Where’s Heckle?

Posted on January 14, 2013

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Do you remember Heckle and Jeckle? They were, for those of you too young to remember such things, Terrytoons characters featured in movie and TV cartoons and comic books from the 1940s up until 1980 or so. I guess they were supposed to be magpies. I always thought they were crows, which is why I thought of them when Babs wrote: We lost most of our snow last week, but had a few flurries today. This is an empty place along M 88 between Eastport and Central Lake. I love the crow in the top of the tree.

Crow in the treetop Jan122013_0364

First I managed to look in the wrong tree, and then I spotted the bird and wondered how she could tell it was a crow.  Then I thought about how all large black birds look alike to me, and the next thing you know I was pondering issues of race and bias and general idiocy and forgetting to write the post.

The last several weeks have been full of interesting reading, a compelling documentary, the promise of a challenging exhibit at the Dennos Museum, and a couple of surprises inside my own head.  I have no gift (or patience) for writing book reviews, but I have some Interesting Suggestions for you, in no particular order:

  • Them: Images of Separation–”a traveling exhibition from the Jim Crow Museum at Ferris State University that showcases items from popular culture used to stereotype different groups”–at the Dennos Museum in Traverse City, now through March 3.  This exhibit has special resonance for someone who has been obsessing over Civil War veterans and their descendants for the last four years – and for anyone who’s paying attention to Life As It Is Right Now.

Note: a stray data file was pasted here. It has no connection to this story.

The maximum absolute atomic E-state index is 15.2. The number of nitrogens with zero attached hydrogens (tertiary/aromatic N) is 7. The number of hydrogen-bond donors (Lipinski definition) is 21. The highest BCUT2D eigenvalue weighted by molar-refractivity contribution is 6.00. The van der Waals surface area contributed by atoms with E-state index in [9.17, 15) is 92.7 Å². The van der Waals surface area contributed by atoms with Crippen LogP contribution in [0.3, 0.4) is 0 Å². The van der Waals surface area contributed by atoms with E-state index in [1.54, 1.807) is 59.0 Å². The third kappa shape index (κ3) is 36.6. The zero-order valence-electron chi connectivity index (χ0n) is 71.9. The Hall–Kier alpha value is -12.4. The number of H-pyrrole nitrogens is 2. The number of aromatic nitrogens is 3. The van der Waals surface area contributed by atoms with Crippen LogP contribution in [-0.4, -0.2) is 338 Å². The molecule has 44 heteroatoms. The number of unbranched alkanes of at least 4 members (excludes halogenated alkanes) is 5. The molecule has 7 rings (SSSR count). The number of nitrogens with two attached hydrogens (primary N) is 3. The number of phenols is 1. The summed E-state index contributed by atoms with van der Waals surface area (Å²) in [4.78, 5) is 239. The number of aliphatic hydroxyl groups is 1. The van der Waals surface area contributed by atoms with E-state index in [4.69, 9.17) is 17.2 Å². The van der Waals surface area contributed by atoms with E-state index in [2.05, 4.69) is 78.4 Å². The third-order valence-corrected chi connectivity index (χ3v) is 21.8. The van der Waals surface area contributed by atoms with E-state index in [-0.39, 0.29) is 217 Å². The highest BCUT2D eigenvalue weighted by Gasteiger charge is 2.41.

THEM exhibit images

Jim Crow Museum THEM images

  • Brother Outsider, a PBS documentary about activist Bayard Rustin.  Friends had rented it from Netflix and we watched it after a good dinner on Saturday.  It took waaaay longer to watch it than it would have in a theatre, because we kept pressing PAUSE.  This is partly because of the age range – I was the oldest bat in the room and the youngest bat was a bit younger than Rob the Firefighter – and partly because there was more peach blackberry crumble out in the kitchen.  The crumble needs no explanation in this crowd.  As for the extended age range relevance, some of us were there on the Mall, live and in person, in August, 1963, and some of us weren’t even born yet.  The best conversations take place among people with diverse life experiences and perspectives.
  • Steve Yarbrough’s novel, Safe from the Neighbors. Narrator Luke May is a local historian trying to untangle what really happened in Loring, Mississippi in 1962 – on the night before James Meredith registered for classes at Ole Miss.
  • Steve Luxenberg’s memoir Annie’s Ghosts: A Journey into a Family Secret. Luxenberg is a former investigative reporter for the Washington Post who tried to understand why he never knew he had an Aunt Annie, and how his mother had managed to keep the secret. He writes: The easy answer–shame and stigma–is the one that I often heard as I pursued the story. But when it comes to secrets, there are no easy answers, and shame is only where the story begins, not ends.

And here I am at the Elk Rapids Library after dark.  This almost never happens, on account of it means that Miss Sadie and the Cowboy have been alone all afternoon, and have probably figured out some way to make me sorry.  I’m going to pack up now and go home for a good supper.  Back tomorrow.